Porter v. StateAnnotate this Case
226 S.W.2d 435 (1950)
PORTER v. STATE.
Court of Criminal Appeals of Texas.
February 1, 1950.
John M. Barron, Bryan, Cocke & Lawrence, Bryan, Richard H. Cocke, Bryan, for appellant.
George P. Blackburn, State's Atty., of Austin, for the State.
The conviction was for murder and the penalty assessed was death.
The appellant is a Negro who had been formerly married to the deceased. Just how long they had been divorced is not revealed by the record, but there appears to *436 have been some negotiation between them, by correspondence regarding a second marriage.
Appellant went to the home of deceased on Sunday night, knocked on the door and was admitted upon telling the deceased who he was. They talked over the matter of remarriage, but without reaching a conclusion. She made coffee and they drank it. He then started to leave but she invited him to spend the night with her and he accepted the invitation. The next morning a neighbor went to the house, called for deceased but she failed to answer, and, upon observing some blood on a window curtain, called the mother of deceased. Appellant was seen by the mother and others standing at the back of the house. He jumped over the fence and ran away. Upon entering the house they found the woman, who went under the name of Viola Harris, dead in the bed. There was evidence of a struggle, with much blood about the room.
Appellant was arrested some time the next day and signed a voluntary confession which includes much of the foregoing statement of the killing and is not inconsistent with the State's other evidence. He says that he awoke during the night and felt something on his throat and discovered that it was blood. He got his knife out of a pants pocket and jumped on the deceased, soon subdued her and, with the knowledge of what he had done, placed her back in the bed, again retired and apparently slept the rest of the night. He heard the call of the neighbors the next morning, got up and dressed and left. It was his theory that Viola was attempting to cut his throat.
There are four bills of exception in the record, all directed to the argument of the prosecuting attorney. The first three of these present some question but will not be discussed herein because the same need not occur at another trial.
The fourth bill of exception is a little different. The State's Attorney, in his brief, has said that he is "hard pressed to find any justification or excuse for this argument. It seems to be in principle in line with the argument made in Kelley v. State, 79 Tex.Cr.R. 362, 185 S.W. 570, where the District Attorney said: `The City of Dallas requires the execution of this defendant.' In the Kelley case the argument was held error."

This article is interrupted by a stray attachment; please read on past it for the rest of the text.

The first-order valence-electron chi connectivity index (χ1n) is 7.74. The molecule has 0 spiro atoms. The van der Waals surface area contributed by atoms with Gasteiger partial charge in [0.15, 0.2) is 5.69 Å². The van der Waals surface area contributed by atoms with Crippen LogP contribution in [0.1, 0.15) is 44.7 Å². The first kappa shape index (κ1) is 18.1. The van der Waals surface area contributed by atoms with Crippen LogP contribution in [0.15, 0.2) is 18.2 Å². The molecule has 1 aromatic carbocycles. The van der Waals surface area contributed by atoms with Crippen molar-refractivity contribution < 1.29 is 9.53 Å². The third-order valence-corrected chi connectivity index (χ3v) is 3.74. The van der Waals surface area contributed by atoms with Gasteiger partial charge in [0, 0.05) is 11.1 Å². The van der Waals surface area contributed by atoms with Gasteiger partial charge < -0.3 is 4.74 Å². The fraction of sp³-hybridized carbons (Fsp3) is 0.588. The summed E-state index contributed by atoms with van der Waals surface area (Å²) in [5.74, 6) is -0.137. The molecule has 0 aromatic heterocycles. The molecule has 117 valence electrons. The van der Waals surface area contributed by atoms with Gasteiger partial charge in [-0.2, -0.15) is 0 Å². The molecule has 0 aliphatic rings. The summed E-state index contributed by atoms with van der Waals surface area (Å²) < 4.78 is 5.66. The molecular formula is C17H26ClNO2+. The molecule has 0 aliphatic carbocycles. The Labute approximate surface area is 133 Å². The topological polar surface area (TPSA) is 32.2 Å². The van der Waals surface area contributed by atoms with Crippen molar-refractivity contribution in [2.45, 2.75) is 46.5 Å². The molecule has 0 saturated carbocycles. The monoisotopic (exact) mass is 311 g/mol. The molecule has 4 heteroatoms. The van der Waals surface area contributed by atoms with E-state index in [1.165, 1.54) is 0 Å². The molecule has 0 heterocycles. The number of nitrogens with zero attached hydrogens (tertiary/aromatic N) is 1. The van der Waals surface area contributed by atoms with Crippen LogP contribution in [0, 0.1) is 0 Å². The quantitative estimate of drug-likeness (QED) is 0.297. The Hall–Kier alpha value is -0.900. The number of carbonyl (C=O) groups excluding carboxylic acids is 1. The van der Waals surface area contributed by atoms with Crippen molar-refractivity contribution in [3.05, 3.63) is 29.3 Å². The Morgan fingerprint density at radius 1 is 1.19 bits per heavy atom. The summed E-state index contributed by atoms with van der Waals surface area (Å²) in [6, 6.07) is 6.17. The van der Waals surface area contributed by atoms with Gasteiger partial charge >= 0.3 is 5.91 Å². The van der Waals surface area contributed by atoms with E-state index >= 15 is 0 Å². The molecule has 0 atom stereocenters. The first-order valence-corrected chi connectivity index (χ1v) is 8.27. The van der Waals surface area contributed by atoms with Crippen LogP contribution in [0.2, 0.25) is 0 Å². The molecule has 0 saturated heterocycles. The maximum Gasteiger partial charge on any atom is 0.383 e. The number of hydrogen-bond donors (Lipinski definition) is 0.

The decisions of this Court on questions raised because of improper argument have been very consistent and, it would seem, are reasonable and entitled to respect. It may be that there is little force in the argument in the case now before us, as is true in many of them, yet that is not a matter on which we can speculate. The setting of this case is somewhat unusual for the reason that the indictment alleges and the proof shows that appellant had been convicted and given a life sentence for the murder of a former wife by cutting her with a knife. This evidence was properly before the jury. In his closing argument the District Attorney said: "The people of this community expect you to put this man away, and the only way you can do it is to send Willie Porter to the electric chair."
It is observed that the trial judge qualified the bill by saying the "County Attorney used language about as quoted above, but there was no objection to same by Defendant." He also notes that the defendant excepts to this qualification of the bill. The court failed to file his own bill and so the defendant's bill stands before us without a legal qualification.
We have frequently held that a statement by the prosecuting attorney as to what the people are expecting and what the people want brings before the jury a fact that was not heard from the witness box and is reversible error. We have called attention many times to the distinguishment to be made between an assertion as to what the people think, what they say, or what they want, and an assertion of the opinion of the prosecuting attorney as to what they are "entitled" to say, or think, or want. In the face of the explanation so frequently made, there still seems to be confusion in the minds of some as to what is proper argument in this respect.
We think the bill shows error requiring a reversal of the case because the attorney made an assertion of a fact which is calculated to and probably did have a *437 damaging influence before the jury. Hazzard v. State, 111 Tex.Cr.R. 539, 15 S.W.2d 638; Jones v. State, Tex.Cr.App., 205 S.W.2d 590 and Id., Tex.Cr.App., 220 S.W.2d 156; Branch's Ann.P.C. Sec. 364; and 12 Texas Digest, Criminal Law,
The judgment of the trial court is reversed and the cause is remanded for a new trial.